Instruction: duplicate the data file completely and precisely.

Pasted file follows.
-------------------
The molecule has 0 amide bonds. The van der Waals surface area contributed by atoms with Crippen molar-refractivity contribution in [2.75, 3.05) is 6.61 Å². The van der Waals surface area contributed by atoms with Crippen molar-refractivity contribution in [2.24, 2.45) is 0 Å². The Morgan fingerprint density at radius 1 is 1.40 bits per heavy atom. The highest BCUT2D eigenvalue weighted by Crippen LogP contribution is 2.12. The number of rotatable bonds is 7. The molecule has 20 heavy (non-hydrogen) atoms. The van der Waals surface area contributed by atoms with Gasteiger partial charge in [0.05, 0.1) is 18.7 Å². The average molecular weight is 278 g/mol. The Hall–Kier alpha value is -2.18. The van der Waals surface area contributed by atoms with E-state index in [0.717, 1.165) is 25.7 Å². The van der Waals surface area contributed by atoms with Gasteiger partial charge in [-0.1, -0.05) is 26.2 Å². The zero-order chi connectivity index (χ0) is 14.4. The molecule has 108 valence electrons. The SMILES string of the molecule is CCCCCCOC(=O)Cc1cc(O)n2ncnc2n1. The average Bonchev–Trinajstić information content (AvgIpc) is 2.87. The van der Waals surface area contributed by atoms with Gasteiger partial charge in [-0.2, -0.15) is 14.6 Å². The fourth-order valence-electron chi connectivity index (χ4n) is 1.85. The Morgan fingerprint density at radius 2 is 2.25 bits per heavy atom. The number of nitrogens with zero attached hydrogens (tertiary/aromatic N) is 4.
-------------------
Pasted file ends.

The molecule has 0 amide bonds. The van der Waals surface area contributed by atoms with Crippen molar-refractivity contribution in [2.75, 3.05) is 6.61 Å². The van der Waals surface area contributed by atoms with Crippen molar-refractivity contribution in [2.24, 2.45) is 0 Å². The Morgan fingerprint density at radius 1 is 1.40 bits per heavy atom. The highest BCUT2D eigenvalue weighted by Crippen LogP contribution is 2.12. The number of rotatable bonds is 7. The molecule has 20 heavy (non-hydrogen) atoms. The van der Waals surface area contributed by atoms with Gasteiger partial charge in [0.05, 0.1) is 18.7 Å². The average molecular weight is 278 g/mol. The Hall–Kier alpha value is -2.18. The van der Waals surface area contributed by atoms with E-state index in [0.717, 1.165) is 25.7 Å². The van der Waals surface area contributed by atoms with Gasteiger partial charge in [-0.1, -0.05) is 26.2 Å². The zero-order chi connectivity index (χ0) is 14.4. The molecule has 108 valence electrons. The SMILES string of the molecule is CCCCCCOC(=O)Cc1cc(O)n2ncnc2n1. The average Bonchev–Trinajstić information content (AvgIpc) is 2.87. The van der Waals surface area contributed by atoms with Gasteiger partial charge in [-0.2, -0.15) is 14.6 Å². The fourth-order valence-electron chi connectivity index (χ4n) is 1.85. The Morgan fingerprint density at radius 2 is 2.25 bits per heavy atom. The number of nitrogens with zero attached hydrogens (tertiary/aromatic N) is 4.